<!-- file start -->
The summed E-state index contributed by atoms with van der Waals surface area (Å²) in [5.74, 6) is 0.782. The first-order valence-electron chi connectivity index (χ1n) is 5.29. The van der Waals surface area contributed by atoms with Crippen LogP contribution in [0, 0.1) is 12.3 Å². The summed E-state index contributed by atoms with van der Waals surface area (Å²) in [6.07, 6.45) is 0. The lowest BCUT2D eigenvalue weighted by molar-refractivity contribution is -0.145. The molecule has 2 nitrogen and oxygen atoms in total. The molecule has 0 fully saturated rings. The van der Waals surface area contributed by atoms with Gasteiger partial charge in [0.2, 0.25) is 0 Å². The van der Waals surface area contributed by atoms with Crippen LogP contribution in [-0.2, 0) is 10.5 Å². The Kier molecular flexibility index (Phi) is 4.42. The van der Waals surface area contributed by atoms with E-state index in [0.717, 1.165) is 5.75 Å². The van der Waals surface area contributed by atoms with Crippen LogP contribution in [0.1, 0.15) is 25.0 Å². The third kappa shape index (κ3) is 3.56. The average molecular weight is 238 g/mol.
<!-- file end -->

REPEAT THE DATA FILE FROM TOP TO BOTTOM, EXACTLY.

The summed E-state index contributed by atoms with van der Waals surface area (Å²) in [5.74, 6) is 0.782. The first-order valence-electron chi connectivity index (χ1n) is 5.29. The van der Waals surface area contributed by atoms with Crippen LogP contribution in [0, 0.1) is 12.3 Å². The summed E-state index contributed by atoms with van der Waals surface area (Å²) in [6.07, 6.45) is 0. The lowest BCUT2D eigenvalue weighted by molar-refractivity contribution is -0.145. The molecule has 2 nitrogen and oxygen atoms in total. The molecule has 0 fully saturated rings. The van der Waals surface area contributed by atoms with Gasteiger partial charge in [0.2, 0.25) is 0 Å². The van der Waals surface area contributed by atoms with Crippen LogP contribution in [-0.2, 0) is 10.5 Å². The Kier molecular flexibility index (Phi) is 4.42. The van der Waals surface area contributed by atoms with E-state index in [0.717, 1.165) is 5.75 Å². The van der Waals surface area contributed by atoms with Crippen LogP contribution in [0.1, 0.15) is 25.0 Å². The third kappa shape index (κ3) is 3.56. The average molecular weight is 238 g/mol.